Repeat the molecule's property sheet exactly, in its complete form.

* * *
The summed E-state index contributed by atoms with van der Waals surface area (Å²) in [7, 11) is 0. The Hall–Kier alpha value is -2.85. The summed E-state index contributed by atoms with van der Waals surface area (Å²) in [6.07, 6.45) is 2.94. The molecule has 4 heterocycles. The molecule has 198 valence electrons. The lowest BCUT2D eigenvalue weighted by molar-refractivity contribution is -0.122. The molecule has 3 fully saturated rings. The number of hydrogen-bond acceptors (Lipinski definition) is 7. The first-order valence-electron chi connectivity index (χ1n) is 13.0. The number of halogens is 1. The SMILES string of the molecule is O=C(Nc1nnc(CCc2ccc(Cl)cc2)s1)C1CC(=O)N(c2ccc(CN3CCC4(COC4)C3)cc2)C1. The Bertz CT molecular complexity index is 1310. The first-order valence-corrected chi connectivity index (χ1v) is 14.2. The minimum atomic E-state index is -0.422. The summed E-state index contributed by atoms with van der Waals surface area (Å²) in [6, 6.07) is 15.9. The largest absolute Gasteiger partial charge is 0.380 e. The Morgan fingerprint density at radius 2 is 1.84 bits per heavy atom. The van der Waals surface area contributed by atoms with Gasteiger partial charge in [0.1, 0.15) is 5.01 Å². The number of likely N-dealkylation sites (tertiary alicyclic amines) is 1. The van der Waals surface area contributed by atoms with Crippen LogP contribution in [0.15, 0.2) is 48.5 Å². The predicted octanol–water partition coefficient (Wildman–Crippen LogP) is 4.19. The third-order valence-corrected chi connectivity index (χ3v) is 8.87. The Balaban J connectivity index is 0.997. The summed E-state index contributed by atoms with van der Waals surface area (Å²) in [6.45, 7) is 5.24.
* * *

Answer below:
The summed E-state index contributed by atoms with van der Waals surface area (Å²) in [7, 11) is 0. The Hall–Kier alpha value is -2.85. The summed E-state index contributed by atoms with van der Waals surface area (Å²) in [6.07, 6.45) is 2.94. The molecule has 4 heterocycles. The molecule has 198 valence electrons. The lowest BCUT2D eigenvalue weighted by molar-refractivity contribution is -0.122. The molecule has 3 fully saturated rings. The number of hydrogen-bond acceptors (Lipinski definition) is 7. The first-order valence-electron chi connectivity index (χ1n) is 13.0. The number of halogens is 1. The SMILES string of the molecule is O=C(Nc1nnc(CCc2ccc(Cl)cc2)s1)C1CC(=O)N(c2ccc(CN3CCC4(COC4)C3)cc2)C1. The Bertz CT molecular complexity index is 1310. The first-order valence-corrected chi connectivity index (χ1v) is 14.2. The minimum atomic E-state index is -0.422. The summed E-state index contributed by atoms with van der Waals surface area (Å²) in [6, 6.07) is 15.9. The largest absolute Gasteiger partial charge is 0.380 e. The Morgan fingerprint density at radius 2 is 1.84 bits per heavy atom. The van der Waals surface area contributed by atoms with Gasteiger partial charge in [0.1, 0.15) is 5.01 Å². The number of likely N-dealkylation sites (tertiary alicyclic amines) is 1. The van der Waals surface area contributed by atoms with Crippen LogP contribution in [0.15, 0.2) is 48.5 Å². The predicted octanol–water partition coefficient (Wildman–Crippen LogP) is 4.19. The third-order valence-corrected chi connectivity index (χ3v) is 8.87. The Balaban J connectivity index is 0.997. The summed E-state index contributed by atoms with van der Waals surface area (Å²) in [6.45, 7) is 5.24.